The court cannot decide and declare its own statements about the impact of the intended activity instead of the administrative institution. However, the court can find factual errors and consideration errors which have led, or may have led, to an erroneous final decision.
In order to have standing before the administrative court in final authorization matters, a person should point to the infringement of his/her own rights (for example, allegedly infringed property rights), or to environmental interest. A person submitting an appeal in the interests of environmental protection should explain the reasons why he/she believes that an authorization of the intended activity, possibly because of incorrect EIA procedure, does not comply with environmental law or can create threats of damage or environmental damage.
As a general rule, when an appeal is submitted to a superior administrative institution or to the administrative court, it has a suspensive effect to the appealed decision. I.e., it is forbidden to begin an operation of the intended activity, to begin construction works, or to issue new decisions based on the contested one. The law On Environmental Impact Assessment does not provide any exceptions thereof. A person who wants to begin the intended (now suspended) activity has a right to ask for resuming of the operational force of the decision. The court will decide the provisional protection, considering both the lawfulness of the decision (in a rapid manner, without any prejudice to the final judgment) and possible damage to the interests involved, including environmental.
The administrative courts can review permits for industrial and agricultural activities with a high pollution (IPPC decisions). Any person (natural, legal, non-governmental organization) can appeal such decisions to the court. Inter alia, an appeal can be submitted if a person considers his right to environmental information or his right to participate in a decision-making violated.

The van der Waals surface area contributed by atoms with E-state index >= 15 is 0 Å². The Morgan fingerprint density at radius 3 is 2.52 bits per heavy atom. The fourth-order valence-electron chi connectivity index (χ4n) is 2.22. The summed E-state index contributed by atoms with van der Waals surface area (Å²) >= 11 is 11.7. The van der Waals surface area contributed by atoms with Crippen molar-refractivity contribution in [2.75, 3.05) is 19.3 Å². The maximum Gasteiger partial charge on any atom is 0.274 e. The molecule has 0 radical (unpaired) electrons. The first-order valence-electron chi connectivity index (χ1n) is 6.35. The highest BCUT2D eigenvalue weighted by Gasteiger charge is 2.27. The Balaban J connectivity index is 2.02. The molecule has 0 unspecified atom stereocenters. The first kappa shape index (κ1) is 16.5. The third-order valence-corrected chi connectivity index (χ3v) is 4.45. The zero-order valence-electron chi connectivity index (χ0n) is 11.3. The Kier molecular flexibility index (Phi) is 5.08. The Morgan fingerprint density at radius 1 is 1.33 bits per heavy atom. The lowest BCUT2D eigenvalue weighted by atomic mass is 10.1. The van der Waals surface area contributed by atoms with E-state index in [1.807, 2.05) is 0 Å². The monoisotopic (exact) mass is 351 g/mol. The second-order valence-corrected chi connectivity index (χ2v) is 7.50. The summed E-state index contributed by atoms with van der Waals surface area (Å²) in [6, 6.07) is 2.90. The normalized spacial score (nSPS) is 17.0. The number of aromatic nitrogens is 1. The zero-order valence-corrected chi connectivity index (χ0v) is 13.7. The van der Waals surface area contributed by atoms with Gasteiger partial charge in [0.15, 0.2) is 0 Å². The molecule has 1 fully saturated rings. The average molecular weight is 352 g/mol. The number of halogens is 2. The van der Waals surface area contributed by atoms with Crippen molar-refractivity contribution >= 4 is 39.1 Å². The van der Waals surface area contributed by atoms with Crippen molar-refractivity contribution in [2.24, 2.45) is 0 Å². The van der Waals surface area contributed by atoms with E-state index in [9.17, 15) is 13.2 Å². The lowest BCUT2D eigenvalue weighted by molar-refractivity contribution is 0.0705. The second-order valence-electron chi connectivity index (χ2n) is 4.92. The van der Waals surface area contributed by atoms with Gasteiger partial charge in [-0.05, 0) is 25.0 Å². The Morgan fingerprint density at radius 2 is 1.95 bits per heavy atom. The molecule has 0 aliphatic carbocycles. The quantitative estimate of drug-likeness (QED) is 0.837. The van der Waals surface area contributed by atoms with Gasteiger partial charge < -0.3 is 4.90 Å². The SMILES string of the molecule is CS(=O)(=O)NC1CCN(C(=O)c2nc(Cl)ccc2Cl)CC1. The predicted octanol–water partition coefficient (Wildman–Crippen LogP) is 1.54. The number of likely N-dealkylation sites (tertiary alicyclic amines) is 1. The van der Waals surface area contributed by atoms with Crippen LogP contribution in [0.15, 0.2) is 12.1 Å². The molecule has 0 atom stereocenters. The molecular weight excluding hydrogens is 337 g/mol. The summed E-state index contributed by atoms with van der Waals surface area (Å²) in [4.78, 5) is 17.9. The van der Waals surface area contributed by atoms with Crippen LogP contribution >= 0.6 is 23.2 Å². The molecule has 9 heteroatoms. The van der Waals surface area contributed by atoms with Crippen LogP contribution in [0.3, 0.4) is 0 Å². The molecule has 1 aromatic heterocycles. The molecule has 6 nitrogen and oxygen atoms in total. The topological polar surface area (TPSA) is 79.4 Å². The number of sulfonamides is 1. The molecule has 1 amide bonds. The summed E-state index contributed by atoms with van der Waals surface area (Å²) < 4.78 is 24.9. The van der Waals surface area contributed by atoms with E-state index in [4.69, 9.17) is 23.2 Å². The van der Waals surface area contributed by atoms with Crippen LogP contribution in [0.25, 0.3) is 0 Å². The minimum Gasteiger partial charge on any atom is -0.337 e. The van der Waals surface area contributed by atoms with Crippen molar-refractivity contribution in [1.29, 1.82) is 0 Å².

The appeal should be submitted to a superior authority (Environment State Bureau). Subsequently, a written appeal stating the objections may be submitted to the Administrative district court, with all available evidence attached. The court can also, on its own motion, gather evidence necessary for the deciding of the case, including expert opinions. The court will adjudicate the case in a written procedure, with the exception of cases where participants to the proceedings (apart from the administrative institution, the defendant) have requested oral procedure.
The court will examine whether the permit has been issued according to the mandatory procedural rules, which includes access for persons having an interest to all relevant and clearly explained information, as well as the possibility of persons having an interest to lodge objections, proposals, as well as a proof that the institution has considered objections and proposals thereof.
The court is free to verify the facts justifying the issuance of the permit, for example, the court may verify data on the planned industrial activity, characteristics of the facilities, and data on existing environmental conditions.
In order to submit the appeal to the administrative court, it is not necessary for an applicant to participate in the public consultation phase of the IPPC procedure or to make comments during the public consultation.
As a general rule, the appeal to a superior administrative institution or to the administrative court has a suspensive effect to the IPPC permit, i.e., it is not allowed to start the operation of the polluting facility, unless the court resumes the operational force of the permit. Such rules apply when the applicant has submitted the appeal within one month of the day the decision comes into effect.
However, there is an exception regarding polluting activities requiring a category A or a category B permit. According to the Law on Pollution, any person can submit an appeal regarding the conditions of the permit at any time while the relevant permit is in effect. This kind of appeal is allowed when polluting activity may substantially negatively affect human health or the environment, or the environmental quality objectives specified in environmental law, or other requirements of normative acts. In this case, the appeal of the decision will not suspend the operation of the permit.